Here is an example from the S&P 500 (e-mini futures) last fall, using some of the techniques from Sherry's book.
- The graph across the top is the price.
- Histogram "N" is the 5 minute prices changes (histogram of first differences
- To the right of that is the differential spectrum test. It tells you if dependencies exist or not (but not what kind of dependencies). It tests for symmetry of the first-difference histogram.
- Directly under the differential spectrum test is the digram test for serial price dependency. "1" means price decrease and "2" means increase. So "11" means a decrease followed by a decrease, "12" means decrease then increase, etc. "obs" is how many were seen in this time series and "exp" is how many are expected from a random, independent time series.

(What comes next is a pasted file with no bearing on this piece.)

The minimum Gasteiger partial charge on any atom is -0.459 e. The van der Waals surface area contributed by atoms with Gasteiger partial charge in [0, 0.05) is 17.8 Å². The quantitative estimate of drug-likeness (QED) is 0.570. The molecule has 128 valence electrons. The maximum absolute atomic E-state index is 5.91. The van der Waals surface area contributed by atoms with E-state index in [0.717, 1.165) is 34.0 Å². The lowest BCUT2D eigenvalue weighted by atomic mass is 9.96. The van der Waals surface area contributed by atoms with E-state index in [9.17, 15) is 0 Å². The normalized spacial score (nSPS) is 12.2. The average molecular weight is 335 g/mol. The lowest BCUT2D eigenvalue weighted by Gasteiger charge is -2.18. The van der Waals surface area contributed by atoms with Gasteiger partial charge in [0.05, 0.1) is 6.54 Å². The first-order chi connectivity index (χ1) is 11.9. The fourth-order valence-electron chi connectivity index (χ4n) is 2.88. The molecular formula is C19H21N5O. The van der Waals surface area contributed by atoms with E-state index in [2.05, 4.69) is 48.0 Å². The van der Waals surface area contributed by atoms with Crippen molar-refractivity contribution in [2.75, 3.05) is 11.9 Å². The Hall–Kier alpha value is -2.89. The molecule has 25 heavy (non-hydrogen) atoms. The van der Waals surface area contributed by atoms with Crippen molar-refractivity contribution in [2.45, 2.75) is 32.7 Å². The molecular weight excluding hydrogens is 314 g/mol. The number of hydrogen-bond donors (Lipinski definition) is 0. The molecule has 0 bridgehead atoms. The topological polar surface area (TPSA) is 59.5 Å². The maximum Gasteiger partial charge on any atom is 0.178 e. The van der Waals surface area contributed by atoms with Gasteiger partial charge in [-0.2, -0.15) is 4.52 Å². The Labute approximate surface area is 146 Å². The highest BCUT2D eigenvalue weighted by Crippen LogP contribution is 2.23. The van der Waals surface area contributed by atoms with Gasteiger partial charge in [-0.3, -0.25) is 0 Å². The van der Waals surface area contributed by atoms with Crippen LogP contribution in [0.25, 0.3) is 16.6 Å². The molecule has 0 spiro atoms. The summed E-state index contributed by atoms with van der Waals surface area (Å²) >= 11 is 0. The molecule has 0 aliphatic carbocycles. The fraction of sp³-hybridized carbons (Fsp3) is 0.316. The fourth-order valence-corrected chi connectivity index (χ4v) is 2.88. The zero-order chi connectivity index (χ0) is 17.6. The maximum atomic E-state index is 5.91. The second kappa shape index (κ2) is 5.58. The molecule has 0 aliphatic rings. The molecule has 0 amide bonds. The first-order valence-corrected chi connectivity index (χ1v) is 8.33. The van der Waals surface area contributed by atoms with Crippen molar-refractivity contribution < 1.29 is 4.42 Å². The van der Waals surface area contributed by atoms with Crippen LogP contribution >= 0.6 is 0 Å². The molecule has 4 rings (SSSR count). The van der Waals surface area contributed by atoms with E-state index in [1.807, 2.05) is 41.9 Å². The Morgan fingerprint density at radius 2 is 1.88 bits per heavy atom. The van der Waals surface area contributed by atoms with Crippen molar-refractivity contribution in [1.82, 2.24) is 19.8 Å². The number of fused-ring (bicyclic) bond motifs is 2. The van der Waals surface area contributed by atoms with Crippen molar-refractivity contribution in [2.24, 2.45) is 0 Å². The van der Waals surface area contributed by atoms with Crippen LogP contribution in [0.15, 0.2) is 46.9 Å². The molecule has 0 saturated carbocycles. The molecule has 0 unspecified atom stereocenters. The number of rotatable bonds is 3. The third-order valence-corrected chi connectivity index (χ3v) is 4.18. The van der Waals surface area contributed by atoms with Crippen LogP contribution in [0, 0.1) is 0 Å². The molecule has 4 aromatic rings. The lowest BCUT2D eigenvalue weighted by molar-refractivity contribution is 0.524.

- The two cdfs (cumulative distribution functions) plotted along the left-bottom are tests for stationarity (labelled stn) and randomness (labelled ran)
These results showed the price changes over 5 min intervals, for the S&P emini between Sept. 21 and Oct 14, were stationary, random, but dependent.
The dependency means that trends are in play and chart patterns can be useful. Random means that the historical prices don't completely determine the future prices. Good traders already knew all this.
But it's nice to see proof. Furthermore, you can watch the markets change their behavior and also see difference in time frames with this kind of analysis.
The problem, I found, with studying dependencies there are not many statisticians who study dependencies. Useful material is difficult to come by.